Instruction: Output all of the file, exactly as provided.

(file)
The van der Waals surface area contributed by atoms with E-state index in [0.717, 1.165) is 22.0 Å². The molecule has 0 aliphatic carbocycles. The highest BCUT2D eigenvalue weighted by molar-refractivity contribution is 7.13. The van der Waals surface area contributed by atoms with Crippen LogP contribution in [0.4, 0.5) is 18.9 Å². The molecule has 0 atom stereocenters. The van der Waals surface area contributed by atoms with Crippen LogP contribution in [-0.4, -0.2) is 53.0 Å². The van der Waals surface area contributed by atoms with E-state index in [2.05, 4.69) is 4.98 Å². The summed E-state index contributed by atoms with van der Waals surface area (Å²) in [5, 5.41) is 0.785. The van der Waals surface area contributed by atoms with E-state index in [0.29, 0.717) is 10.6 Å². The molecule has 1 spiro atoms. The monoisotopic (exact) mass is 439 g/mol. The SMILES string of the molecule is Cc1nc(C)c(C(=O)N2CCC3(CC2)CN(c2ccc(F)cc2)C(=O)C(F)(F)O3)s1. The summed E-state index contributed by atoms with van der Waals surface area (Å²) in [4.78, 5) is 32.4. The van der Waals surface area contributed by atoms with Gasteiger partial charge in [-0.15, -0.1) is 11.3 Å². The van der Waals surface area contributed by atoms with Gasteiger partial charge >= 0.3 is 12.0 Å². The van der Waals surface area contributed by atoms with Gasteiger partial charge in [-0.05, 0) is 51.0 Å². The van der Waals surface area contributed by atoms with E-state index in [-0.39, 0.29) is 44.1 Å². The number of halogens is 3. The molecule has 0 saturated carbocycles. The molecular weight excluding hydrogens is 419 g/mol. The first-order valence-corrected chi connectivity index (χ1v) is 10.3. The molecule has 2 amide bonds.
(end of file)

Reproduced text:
The van der Waals surface area contributed by atoms with E-state index in [0.717, 1.165) is 22.0 Å². The molecule has 0 aliphatic carbocycles. The highest BCUT2D eigenvalue weighted by molar-refractivity contribution is 7.13. The van der Waals surface area contributed by atoms with Crippen LogP contribution in [0.4, 0.5) is 18.9 Å². The molecule has 0 atom stereocenters. The van der Waals surface area contributed by atoms with Crippen LogP contribution in [-0.4, -0.2) is 53.0 Å². The van der Waals surface area contributed by atoms with E-state index in [2.05, 4.69) is 4.98 Å². The summed E-state index contributed by atoms with van der Waals surface area (Å²) in [5, 5.41) is 0.785. The van der Waals surface area contributed by atoms with E-state index in [0.29, 0.717) is 10.6 Å². The molecule has 1 spiro atoms. The monoisotopic (exact) mass is 439 g/mol. The SMILES string of the molecule is Cc1nc(C)c(C(=O)N2CCC3(CC2)CN(c2ccc(F)cc2)C(=O)C(F)(F)O3)s1. The summed E-state index contributed by atoms with van der Waals surface area (Å²) in [4.78, 5) is 32.4. The van der Waals surface area contributed by atoms with Gasteiger partial charge in [-0.15, -0.1) is 11.3 Å². The van der Waals surface area contributed by atoms with Gasteiger partial charge >= 0.3 is 12.0 Å². The van der Waals surface area contributed by atoms with Gasteiger partial charge in [-0.05, 0) is 51.0 Å². The van der Waals surface area contributed by atoms with E-state index in [-0.39, 0.29) is 44.1 Å². The number of halogens is 3. The molecule has 0 saturated carbocycles. The molecular weight excluding hydrogens is 419 g/mol. The first-order valence-corrected chi connectivity index (χ1v) is 10.3. The molecule has 2 amide bonds.